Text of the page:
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The possibility of one of these three Grand Prix not being on the calendar saddens me deeply but it is also a travesty on the history of Formula 1. Monaco is one of the most prestigious races in any category and is also part of the Triple Crown. Since the beginning of the championship and even since 1929, the Monaco Grand Prix has been so eagerly awaited, followed and appreciated by all the drivers in the field. Not to mention of course the work of ACM and their help on many levels of F1, especially on safety. As far as Spa is concerned, it is a temple of speed. It is so appreciated by the drivers and the spectators that it would be a shame not to see it on the programme. Unfortunately in France, the Castellet circuit is not the most attractive, but the hexagon has shaped the history of the automobile, the first race called “Grand Prix” was in the southwest of France. There must be a Grand Prix in France, we have a lot of circuits appreciated by the drivers and a lot of big names who are sorry that F1 is not in France. I understand that money is a big part of the decision but to take away three major Formula One Grand Prix in Europe would be unbelievable.
When we talk about the possibilities of Monaco, France and Belgium being on the calendar next year, I think only Spa is unanimous among the fans. Simply because the Belgian circuit is one of the drivers’ and fans’ favourite tracks. It’s a motorsport temple. Taking Spa out from the calendar is a huge mistake, and F1 would be shooting itself in the foot by doing this! Monaco is pure glamour and part of F1, a traditional track. Even though I don’t think it’s very entertaining (qualifying is almost more exciting than the race itself), and I wouldn’t miss this one that much, I think Monaco should stay on the calendar because it is… Monaco – it’s part of F1’s DNA. And now, France… I might be wrong, but nobody would really miss Paul Ricard. We had a great race there this year, but it was the first race I really enjoyed in France since 2018. I can’t say it’s a nice track because of one race. F1 can find a better track in France or somewhere else. Hard to overtake. Boring to watch. It was redesigned to be the best testing circuit in the world, and exactly the same things that make it a great testing circuit also make it a bad race circuit.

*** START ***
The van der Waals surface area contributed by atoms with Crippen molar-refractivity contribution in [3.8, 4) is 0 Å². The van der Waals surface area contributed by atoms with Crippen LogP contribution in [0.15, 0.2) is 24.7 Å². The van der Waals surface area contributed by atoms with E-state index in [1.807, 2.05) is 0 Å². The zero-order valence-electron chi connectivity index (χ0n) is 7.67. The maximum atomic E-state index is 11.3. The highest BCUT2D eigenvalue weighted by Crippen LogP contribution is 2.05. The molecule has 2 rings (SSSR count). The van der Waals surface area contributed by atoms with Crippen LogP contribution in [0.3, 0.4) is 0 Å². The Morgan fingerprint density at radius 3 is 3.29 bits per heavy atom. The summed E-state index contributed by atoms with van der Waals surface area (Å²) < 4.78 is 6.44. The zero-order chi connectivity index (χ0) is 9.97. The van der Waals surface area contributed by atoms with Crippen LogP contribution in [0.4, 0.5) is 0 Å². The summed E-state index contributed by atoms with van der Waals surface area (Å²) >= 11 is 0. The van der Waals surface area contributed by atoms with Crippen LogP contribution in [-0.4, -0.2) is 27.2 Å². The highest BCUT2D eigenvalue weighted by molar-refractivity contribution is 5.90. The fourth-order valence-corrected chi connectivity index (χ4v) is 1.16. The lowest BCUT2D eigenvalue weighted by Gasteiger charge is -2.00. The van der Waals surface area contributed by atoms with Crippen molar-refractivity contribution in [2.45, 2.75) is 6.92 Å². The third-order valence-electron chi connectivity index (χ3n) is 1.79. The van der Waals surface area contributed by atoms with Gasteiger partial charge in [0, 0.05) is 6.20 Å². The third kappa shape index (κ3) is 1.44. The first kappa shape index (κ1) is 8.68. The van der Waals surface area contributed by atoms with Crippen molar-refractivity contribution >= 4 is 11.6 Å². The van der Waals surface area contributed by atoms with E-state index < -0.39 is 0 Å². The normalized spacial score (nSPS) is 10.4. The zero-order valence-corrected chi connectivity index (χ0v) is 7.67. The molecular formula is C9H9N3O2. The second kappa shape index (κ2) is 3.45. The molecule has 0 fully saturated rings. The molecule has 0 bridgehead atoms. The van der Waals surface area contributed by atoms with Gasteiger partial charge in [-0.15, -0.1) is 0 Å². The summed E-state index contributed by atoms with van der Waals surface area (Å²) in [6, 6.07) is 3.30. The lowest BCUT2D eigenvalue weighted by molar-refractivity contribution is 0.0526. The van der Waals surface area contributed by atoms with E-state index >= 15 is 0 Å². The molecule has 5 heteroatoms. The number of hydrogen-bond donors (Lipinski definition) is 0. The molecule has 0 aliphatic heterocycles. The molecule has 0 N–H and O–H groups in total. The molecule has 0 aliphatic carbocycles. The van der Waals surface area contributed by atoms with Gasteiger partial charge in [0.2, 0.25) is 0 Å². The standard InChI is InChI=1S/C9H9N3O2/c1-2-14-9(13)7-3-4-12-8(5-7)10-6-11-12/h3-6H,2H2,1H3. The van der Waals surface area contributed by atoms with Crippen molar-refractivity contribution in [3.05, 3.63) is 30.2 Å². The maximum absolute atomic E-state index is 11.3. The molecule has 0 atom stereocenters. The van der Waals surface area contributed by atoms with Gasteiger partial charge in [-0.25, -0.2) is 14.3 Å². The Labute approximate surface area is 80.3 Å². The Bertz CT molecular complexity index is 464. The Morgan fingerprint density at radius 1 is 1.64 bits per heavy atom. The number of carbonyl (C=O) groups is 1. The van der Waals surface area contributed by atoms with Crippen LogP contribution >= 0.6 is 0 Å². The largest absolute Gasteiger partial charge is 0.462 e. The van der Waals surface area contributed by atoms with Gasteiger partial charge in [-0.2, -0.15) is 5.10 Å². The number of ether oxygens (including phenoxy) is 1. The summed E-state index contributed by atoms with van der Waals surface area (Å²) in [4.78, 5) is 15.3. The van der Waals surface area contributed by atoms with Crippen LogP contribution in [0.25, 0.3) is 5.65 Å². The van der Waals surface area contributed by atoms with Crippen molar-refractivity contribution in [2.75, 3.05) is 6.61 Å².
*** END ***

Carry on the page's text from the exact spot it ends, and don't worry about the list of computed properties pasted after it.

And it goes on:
With Formula 1 signing new deals around the world, it’s obvious that at least one of the hardcore European traditional races will drop from the calendar. Perhaps even two or three. The calendar is almost reaching its maximum already and we have Las Vegas, China, Qatar and possibility South Africa to squeeze in somewhere. I’m in a minority but I wouldn’t be sad to see the Belgium Grand Prix disappear from the schedule. It’s not one of my favourite tracks. Has there been a real memorable moment in Formula 1 at Spa in recent years other than crashes? Paul Ricard is boring, but Formula 1 needs to find a replacement in France because it is part of F1’s roots which can’t be forgotten. Monaco is such a unique circuit. It shouldn’t work, but it does. It’s one of F1’s greatest assets and draws attention from those who don’t watch the sport every weekend.
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For me, Spa and Monaco should not even be up for discussion. The historical value of these tracks is immense and both are, in their own way, iconic for Formula 1 and motorsports in general. Paul Ricard won’t be missed as much, but that doesn’t mean scrapping it is necessarily a good thing. It illustrates the direction Liberty Media has taken for the future: a place on the calendar goes to the highest bidder, regardless of the added value the circuit has for the sport.
Without the Belgian and Monaco GPs, a part of Formula 1 history would be lost. These two circuits are iconic. The French GP won’t be missed as much, because many fans don’t like the circuit. If these Grands Prix are not held, it is because the popularity of Formula 1 is increasing and it is necessary to expand to other places and have races in other parts of the world. For all loyal Formula 1 fans, it is impossible to think of a calendar without the Belgian and Monaco GPs.